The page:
Join our Mailing List

"On my part, I remain committed to the process of dialogue. It is my firm belief that dialogue and a willingness to look with honesty and clarity at the reality of Tibet can lead us to a viable solution."

Dalai Lama fakes love of cricket to impress India, China claims

May 12, 2010

China has accused the Dalai Lama of faking a passion for cricket to
impress his Indian hosts.

By Dean Nelson in New Delhi ?Published: 3:16PM BST 11 May 2010

The spiritual leader of Tibetan Buddhism aroused Beijing's anger when he
attended an Indian Premier League Twenty-20 cricket match as a special
guest last month when Chennai Super Kings played Kings XI Punjab.

The match was staged at the cricket stadium in Dharamsala, the Dalai
Lama's home in exile since he fled China's occupation of Tibet in 1959.

Prior to the match, he held a "spiritual dialogue" with the players,
including Australia international Andrew Symonds and Indian
international Yuvraj Singh, and blessed their team mates with white silk
scarves.

During the session, the Dalai Lama said he had never been much of a
sportsman, but recalled once beating Zhou Enlai, the former Chinese
premier, at table tennis. He added that he had enjoyed playing football
as a young man in exile, and liked cricket.

Sri Lankan players had earlier been warned by their government in
Colombo not to meet the Dalai Lama because it would anger China.

Beijing's ire was voiced earlier this week in an editorial in the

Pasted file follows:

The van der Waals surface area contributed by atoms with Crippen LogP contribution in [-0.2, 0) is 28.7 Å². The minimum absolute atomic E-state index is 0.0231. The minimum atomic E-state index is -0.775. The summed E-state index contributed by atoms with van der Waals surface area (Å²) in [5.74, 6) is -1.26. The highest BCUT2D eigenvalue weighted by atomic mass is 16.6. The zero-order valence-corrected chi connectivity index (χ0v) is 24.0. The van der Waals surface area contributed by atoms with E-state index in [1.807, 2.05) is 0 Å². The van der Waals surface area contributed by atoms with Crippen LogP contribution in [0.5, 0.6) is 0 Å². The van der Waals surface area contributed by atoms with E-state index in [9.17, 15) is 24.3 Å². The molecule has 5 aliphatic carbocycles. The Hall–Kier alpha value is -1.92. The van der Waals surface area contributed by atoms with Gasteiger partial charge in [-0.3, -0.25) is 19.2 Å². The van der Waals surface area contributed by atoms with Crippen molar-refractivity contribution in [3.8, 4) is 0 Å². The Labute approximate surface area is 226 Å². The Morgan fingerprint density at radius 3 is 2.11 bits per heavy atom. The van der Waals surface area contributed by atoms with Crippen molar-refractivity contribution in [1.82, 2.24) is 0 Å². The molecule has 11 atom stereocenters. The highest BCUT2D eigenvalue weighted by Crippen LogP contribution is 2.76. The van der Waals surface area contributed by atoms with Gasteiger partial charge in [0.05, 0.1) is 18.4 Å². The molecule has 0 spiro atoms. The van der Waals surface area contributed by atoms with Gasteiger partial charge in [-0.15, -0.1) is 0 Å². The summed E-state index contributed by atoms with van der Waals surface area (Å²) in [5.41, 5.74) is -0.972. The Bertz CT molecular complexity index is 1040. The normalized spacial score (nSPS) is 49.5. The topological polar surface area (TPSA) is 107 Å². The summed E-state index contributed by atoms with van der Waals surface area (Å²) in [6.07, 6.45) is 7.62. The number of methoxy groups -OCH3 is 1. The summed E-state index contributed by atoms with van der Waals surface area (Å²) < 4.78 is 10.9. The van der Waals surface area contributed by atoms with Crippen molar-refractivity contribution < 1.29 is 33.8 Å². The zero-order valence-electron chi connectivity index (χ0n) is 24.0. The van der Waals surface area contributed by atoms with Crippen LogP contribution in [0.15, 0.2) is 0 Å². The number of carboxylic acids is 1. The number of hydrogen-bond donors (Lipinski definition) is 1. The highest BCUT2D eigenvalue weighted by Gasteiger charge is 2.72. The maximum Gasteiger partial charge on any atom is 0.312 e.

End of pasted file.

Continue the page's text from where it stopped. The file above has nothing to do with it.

government-run People's Daily newspaper, in which the spiritual leader
was denounced for describing himself as a "son of India" and pretending
a love of cricket to please its government.

"The religious leader was trying to prove to be a worthy son of India by
participating in the country's favourite pastime... Cricket is one of
the most popular sports in India and the Dalai Lama of course has to
have fun with his 'dad' since he wants to be a son of India," the
article said.

The People's Daily claimed he had no right to speak on "China's internal
issue concerning Tibet" if he was the "son of a foreign country".

The paper's comments were rejected by a spokesman for the Tibetan
Government in Exile.

"It reflects the Chinese government's arrogance; since His Holiness the
Dalai Lama had no freedom in Tibet, he left for India, where he enjoys
freedom. What he does or he does not do, depends on his choice," the
spokesman said.

The religious leader stayed to the "very last ball" of the match,
drinking tea with Preity Zinta, the Bollywood actress, and fielding
questions from cricketers.

When asked by Yuvraj Singh, the Indian international, about his
favourite sport, he said: "When I came to India in 1959, I played
football. I like cricket but [only] up to the matter that who is winning
and who is losing," he said.
CTC National Office 1425 René-Lévesque Blvd West, 3rd Floor, Montréal, Québec, Canada, H3G 1T7
T: (514) 487-0665   ctcoffice@tibet.ca
Developed by plank